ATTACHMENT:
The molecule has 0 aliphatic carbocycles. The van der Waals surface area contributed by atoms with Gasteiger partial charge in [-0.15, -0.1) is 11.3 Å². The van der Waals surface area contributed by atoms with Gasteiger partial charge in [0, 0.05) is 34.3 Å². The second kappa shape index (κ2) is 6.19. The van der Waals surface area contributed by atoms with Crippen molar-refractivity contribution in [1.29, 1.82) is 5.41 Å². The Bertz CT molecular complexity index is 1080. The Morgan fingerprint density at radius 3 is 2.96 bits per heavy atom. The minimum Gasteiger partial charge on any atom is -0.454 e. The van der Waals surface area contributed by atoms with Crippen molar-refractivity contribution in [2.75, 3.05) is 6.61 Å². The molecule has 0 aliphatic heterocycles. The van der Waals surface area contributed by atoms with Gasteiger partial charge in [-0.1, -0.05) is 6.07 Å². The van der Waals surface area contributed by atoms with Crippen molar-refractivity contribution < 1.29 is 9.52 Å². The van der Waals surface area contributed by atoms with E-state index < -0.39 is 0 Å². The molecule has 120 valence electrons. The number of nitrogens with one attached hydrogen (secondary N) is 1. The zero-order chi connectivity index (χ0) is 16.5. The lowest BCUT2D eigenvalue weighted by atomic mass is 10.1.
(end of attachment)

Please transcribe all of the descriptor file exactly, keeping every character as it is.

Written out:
The molecule has 0 aliphatic carbocycles. The van der Waals surface area contributed by atoms with Gasteiger partial charge in [-0.15, -0.1) is 11.3 Å². The van der Waals surface area contributed by atoms with Gasteiger partial charge in [0, 0.05) is 34.3 Å². The second kappa shape index (κ2) is 6.19. The van der Waals surface area contributed by atoms with Crippen molar-refractivity contribution in [1.29, 1.82) is 5.41 Å². The Bertz CT molecular complexity index is 1080. The Morgan fingerprint density at radius 3 is 2.96 bits per heavy atom. The minimum Gasteiger partial charge on any atom is -0.454 e. The van der Waals surface area contributed by atoms with Crippen molar-refractivity contribution in [2.75, 3.05) is 6.61 Å². The molecule has 0 aliphatic heterocycles. The van der Waals surface area contributed by atoms with Gasteiger partial charge in [-0.1, -0.05) is 6.07 Å². The van der Waals surface area contributed by atoms with Crippen molar-refractivity contribution < 1.29 is 9.52 Å². The van der Waals surface area contributed by atoms with E-state index < -0.39 is 0 Å². The molecule has 120 valence electrons. The number of nitrogens with one attached hydrogen (secondary N) is 1. The zero-order chi connectivity index (χ0) is 16.5. The lowest BCUT2D eigenvalue weighted by atomic mass is 10.1.